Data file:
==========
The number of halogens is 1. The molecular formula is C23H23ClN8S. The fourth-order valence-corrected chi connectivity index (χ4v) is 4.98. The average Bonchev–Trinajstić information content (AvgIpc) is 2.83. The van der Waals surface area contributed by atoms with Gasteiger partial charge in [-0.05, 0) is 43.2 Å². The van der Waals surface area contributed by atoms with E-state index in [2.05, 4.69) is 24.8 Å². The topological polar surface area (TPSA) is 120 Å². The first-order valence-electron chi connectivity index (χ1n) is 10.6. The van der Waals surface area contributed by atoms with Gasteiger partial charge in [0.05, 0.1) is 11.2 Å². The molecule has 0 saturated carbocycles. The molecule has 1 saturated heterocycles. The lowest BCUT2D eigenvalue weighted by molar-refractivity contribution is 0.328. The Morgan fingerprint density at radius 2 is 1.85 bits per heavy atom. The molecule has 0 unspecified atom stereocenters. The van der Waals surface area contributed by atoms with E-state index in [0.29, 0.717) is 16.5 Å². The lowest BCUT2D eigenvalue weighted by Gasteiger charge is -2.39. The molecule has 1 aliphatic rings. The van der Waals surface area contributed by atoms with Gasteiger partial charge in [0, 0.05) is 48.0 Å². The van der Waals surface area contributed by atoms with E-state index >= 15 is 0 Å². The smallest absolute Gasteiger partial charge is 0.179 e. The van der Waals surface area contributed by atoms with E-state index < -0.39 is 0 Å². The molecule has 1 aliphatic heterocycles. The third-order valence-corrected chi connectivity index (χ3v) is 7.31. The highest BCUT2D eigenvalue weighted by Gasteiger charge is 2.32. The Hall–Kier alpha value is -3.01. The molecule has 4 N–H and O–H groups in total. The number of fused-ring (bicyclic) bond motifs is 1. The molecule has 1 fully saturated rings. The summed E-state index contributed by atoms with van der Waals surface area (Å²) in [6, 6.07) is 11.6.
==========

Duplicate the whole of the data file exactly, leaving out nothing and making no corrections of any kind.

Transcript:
The number of halogens is 1. The molecular formula is C23H23ClN8S. The fourth-order valence-corrected chi connectivity index (χ4v) is 4.98. The average Bonchev–Trinajstić information content (AvgIpc) is 2.83. The van der Waals surface area contributed by atoms with Gasteiger partial charge in [-0.05, 0) is 43.2 Å². The van der Waals surface area contributed by atoms with E-state index in [2.05, 4.69) is 24.8 Å². The topological polar surface area (TPSA) is 120 Å². The first-order valence-electron chi connectivity index (χ1n) is 10.6. The van der Waals surface area contributed by atoms with Gasteiger partial charge in [0.05, 0.1) is 11.2 Å². The molecule has 0 saturated carbocycles. The molecule has 1 saturated heterocycles. The lowest BCUT2D eigenvalue weighted by molar-refractivity contribution is 0.328. The Morgan fingerprint density at radius 2 is 1.85 bits per heavy atom. The molecule has 0 unspecified atom stereocenters. The van der Waals surface area contributed by atoms with E-state index in [0.29, 0.717) is 16.5 Å². The lowest BCUT2D eigenvalue weighted by Gasteiger charge is -2.39. The molecule has 1 aliphatic rings. The van der Waals surface area contributed by atoms with Gasteiger partial charge in [0, 0.05) is 48.0 Å². The van der Waals surface area contributed by atoms with E-state index >= 15 is 0 Å². The smallest absolute Gasteiger partial charge is 0.179 e. The van der Waals surface area contributed by atoms with E-state index < -0.39 is 0 Å². The molecule has 1 aliphatic heterocycles. The third-order valence-corrected chi connectivity index (χ3v) is 7.31. The highest BCUT2D eigenvalue weighted by Gasteiger charge is 2.32. The Hall–Kier alpha value is -3.01. The molecule has 4 N–H and O–H groups in total. The number of fused-ring (bicyclic) bond motifs is 1. The molecule has 1 fully saturated rings. The summed E-state index contributed by atoms with van der Waals surface area (Å²) in [6, 6.07) is 11.6.